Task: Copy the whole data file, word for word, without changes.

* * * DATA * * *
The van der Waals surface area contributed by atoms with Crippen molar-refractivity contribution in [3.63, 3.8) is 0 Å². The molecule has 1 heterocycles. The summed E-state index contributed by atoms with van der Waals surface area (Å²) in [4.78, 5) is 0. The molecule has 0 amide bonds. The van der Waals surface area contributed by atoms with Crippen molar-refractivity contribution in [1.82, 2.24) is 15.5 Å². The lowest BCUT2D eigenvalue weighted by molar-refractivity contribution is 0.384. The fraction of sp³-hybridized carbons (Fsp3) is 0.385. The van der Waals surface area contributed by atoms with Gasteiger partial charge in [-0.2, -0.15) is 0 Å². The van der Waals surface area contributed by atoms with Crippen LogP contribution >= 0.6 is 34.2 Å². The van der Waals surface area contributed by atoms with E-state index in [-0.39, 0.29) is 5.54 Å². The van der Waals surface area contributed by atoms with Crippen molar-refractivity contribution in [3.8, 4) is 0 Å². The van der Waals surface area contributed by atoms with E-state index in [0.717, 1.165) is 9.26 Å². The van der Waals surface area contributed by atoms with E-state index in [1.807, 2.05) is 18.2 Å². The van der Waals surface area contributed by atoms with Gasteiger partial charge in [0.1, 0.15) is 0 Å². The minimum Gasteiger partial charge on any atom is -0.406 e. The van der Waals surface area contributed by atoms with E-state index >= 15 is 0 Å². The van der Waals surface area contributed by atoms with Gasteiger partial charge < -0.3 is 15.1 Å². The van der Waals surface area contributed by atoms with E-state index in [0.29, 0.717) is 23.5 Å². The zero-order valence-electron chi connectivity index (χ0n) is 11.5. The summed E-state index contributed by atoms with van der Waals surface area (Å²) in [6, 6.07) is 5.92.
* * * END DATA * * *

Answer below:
The van der Waals surface area contributed by atoms with Crippen molar-refractivity contribution in [3.63, 3.8) is 0 Å². The molecule has 1 heterocycles. The summed E-state index contributed by atoms with van der Waals surface area (Å²) in [4.78, 5) is 0. The molecule has 0 amide bonds. The van der Waals surface area contributed by atoms with Crippen molar-refractivity contribution in [1.82, 2.24) is 15.5 Å². The lowest BCUT2D eigenvalue weighted by molar-refractivity contribution is 0.384. The fraction of sp³-hybridized carbons (Fsp3) is 0.385. The van der Waals surface area contributed by atoms with Gasteiger partial charge in [-0.2, -0.15) is 0 Å². The van der Waals surface area contributed by atoms with Crippen LogP contribution >= 0.6 is 34.2 Å². The van der Waals surface area contributed by atoms with E-state index in [-0.39, 0.29) is 5.54 Å². The van der Waals surface area contributed by atoms with Crippen molar-refractivity contribution in [3.8, 4) is 0 Å². The van der Waals surface area contributed by atoms with E-state index in [0.717, 1.165) is 9.26 Å². The van der Waals surface area contributed by atoms with E-state index in [1.807, 2.05) is 18.2 Å². The van der Waals surface area contributed by atoms with Gasteiger partial charge in [0.1, 0.15) is 0 Å². The minimum Gasteiger partial charge on any atom is -0.406 e. The van der Waals surface area contributed by atoms with E-state index >= 15 is 0 Å². The van der Waals surface area contributed by atoms with Gasteiger partial charge < -0.3 is 15.1 Å². The van der Waals surface area contributed by atoms with E-state index in [0.29, 0.717) is 23.5 Å². The zero-order valence-electron chi connectivity index (χ0n) is 11.5. The summed E-state index contributed by atoms with van der Waals surface area (Å²) in [6, 6.07) is 5.92.